Replacing Kinnear with Leitch is a gamble for San Jose's playoff hopes
SAN JOSE, California -- Chris Wondolowski stood before the assembled media less than 36 hours after Dominic Kinnear had been fired as manager of the San Jose Earthquakes and replaced by technical director Chris Leitch. Wondolowski spoke of how much Kinnear meant to him and the immense impact the coach had on his career.
"I didn't see it coming," he said of Kinnear's ousting by GM Jesse Fioranelli. "I owe Dom where I am today, and [assistant John Spencer]. It's definitely tough."
Wondolowski was then asked if he felt the team had underachieved under Kinnear, as had been hinted at strongly by Fioranelli. Wondolowski grimaced, turned around and, feeling his emotions start to get the better of him, he walked away and said, "I apologize, guys."
Clearly, Wondolowski's sentiments were not shared by Fioranelli. In some ways, the decision has been coming ever since the Quakes' GM was hired in January. The thought has long been that Fioranelli would want to hire his own man. But in other ways it was downright odd. The Quakes have performed about as expected this season, and sit in fifth place in the Western Conference after Saturday's 2-1 win over Real Salt Lake.
Fioranelli told the assembled media on Monday that he decided last week that he wouldn't retain Kinnear beyond this season, so rather than persist in that direction, he made the decision to cut him loose now. On Sunday morning, Fioranelli summoned Kinnear and Spencer to a meeting and informed them of the decision.
When the question of whether the Quakes have underachieved was posed to Fioranelli, he said, "I think we can achieve more."
Fioranelli was then asked if Kinnear's ousting was a question of style or results. The Quakes' GM danced around the query before setting on a little bit of both.
"I think that we still have a story to tell as to the young players we have on the inside of the roster," he said. "I believe that we have still a story to tell as to how we want to present ourselves when we play away. I believe that we will want to mature a certainty as to our identity on the field being versatile and reading the game and the risks and the opportunities prior to our opponent. There are various aspects that fall into one main aspect, and that is we want to mature a sense of certainty when we go onto this field and be able to impose our game in the long term on a more regular basis."
Fioranelli added, "As we were heading into these six months, I realized that the improvements and the efforts that we had done were not leading to the results that we were hoping for, or at least that certainty that we were aiming for."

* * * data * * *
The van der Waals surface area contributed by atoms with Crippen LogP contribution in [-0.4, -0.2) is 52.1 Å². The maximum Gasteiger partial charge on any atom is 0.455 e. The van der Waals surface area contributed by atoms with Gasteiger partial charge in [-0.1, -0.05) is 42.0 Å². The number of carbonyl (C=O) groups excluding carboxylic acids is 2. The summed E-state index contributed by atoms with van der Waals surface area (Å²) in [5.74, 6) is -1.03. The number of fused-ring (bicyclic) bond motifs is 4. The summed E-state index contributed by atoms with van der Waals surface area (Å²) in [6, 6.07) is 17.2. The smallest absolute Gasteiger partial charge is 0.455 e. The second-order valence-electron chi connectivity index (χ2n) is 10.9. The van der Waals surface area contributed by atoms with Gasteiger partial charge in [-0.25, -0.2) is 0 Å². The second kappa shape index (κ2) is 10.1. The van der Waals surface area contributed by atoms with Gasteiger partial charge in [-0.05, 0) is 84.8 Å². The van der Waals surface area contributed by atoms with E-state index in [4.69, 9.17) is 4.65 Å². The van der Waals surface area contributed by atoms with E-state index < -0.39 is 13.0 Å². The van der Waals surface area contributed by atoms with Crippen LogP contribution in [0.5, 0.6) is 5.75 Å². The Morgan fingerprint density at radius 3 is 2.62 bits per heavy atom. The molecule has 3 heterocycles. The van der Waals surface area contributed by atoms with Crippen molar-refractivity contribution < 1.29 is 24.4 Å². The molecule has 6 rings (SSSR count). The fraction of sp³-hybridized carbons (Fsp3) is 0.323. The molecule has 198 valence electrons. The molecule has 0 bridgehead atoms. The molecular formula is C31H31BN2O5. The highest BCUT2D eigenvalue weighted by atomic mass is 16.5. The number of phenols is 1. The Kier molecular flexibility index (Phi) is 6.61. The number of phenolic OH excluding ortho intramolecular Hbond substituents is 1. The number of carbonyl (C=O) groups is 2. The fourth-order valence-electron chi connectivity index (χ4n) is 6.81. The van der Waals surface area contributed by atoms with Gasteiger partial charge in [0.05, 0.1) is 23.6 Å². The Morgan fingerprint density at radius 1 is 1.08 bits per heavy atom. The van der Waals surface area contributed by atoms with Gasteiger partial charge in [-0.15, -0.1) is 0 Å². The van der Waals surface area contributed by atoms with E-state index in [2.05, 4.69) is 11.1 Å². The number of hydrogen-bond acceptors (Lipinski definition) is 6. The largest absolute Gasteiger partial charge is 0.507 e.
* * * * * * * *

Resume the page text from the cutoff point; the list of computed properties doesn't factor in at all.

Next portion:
Of course, Fioranelli won't publicly disparage a roster partly of his making. But the fact remains that San Jose's performance so far this season is on par with its talent level, a place where it has existed over the past several years. Fioranelli's offseason makeover didn't really do much to change that, with the team's attack still languishing in the bottom half of the league. But in this instance, it's easier to blame the coach, even though he has won two MLS Cups and kick-started the careers of players like Dwayne De Rosario and Stuart Holden.
That is Fioranelli's prerogative, but that he tabbed Leitch to take over is a considerable surprise. Leitch has no prior coaching experience to speak of, so this move amounts to a huge gamble in terms of this season's playoff aspirations. To be clear, in covering Leitch as a player and technical director, he has long struck me as an intelligent, astute observer of the game. But managing a team is a very different job than being technical director, which involved negotiating contracts with the very players he is now coaching. But Fioranelli felt that having some continuity will matter more in the long run.
"Chris Leitch is not just a bridge; he's part of the foundation of this club," Fioranelli said. "We wanted someone that cares, someone that knows the players, someone that knows the team to take on this important next chapter."
There is precedent in MLS of hiring head coaches with thin resumes. Sporting Kansas City's Peter Vermes, Orlando City's Jason Kreis and the New England Revolution's Jay Heaps are just three examples. Given the Earthquakes' current standing, and with designated player Valeri Qazaishvili soon to arrive, Leitch will need to be a quick study.
"I'm not going to sit here and admit I'm going to do every single thing right," said Leitch. "Same thing with our players; we want them to make mistakes, we want them to dare to take risks, and with that there are going to be mistakes along the way and we've got to be OK with that. Obviously, we have to do that in a certain way so that we reach our objectives, and our goals aren't compromised by that."
As for Kinnear, the fact remains that he was given ample time to turn things around. But for all the talk about this season, it was really 2016, his second in charge, that proved fatal. A 47-point haul in 2015 dipped to 38 last season, with some questionable player acquisitions, particularly at the designated player level, hampering the team's ability to improve its attack. Some of that falls on Kinnear, the rest on childhood friend and former GM John Doyle.
Yet the Earthquakes were still playing hard for Kinnear, whatever their offensive shortcomings. Now it will be up to Leitch to turn San Jose into a playoff team with largely the same parts.
Jeff Carlisle covers MLS and the U.S. national team for ESPN FC. Follow him on Twitter @JeffreyCarlisle.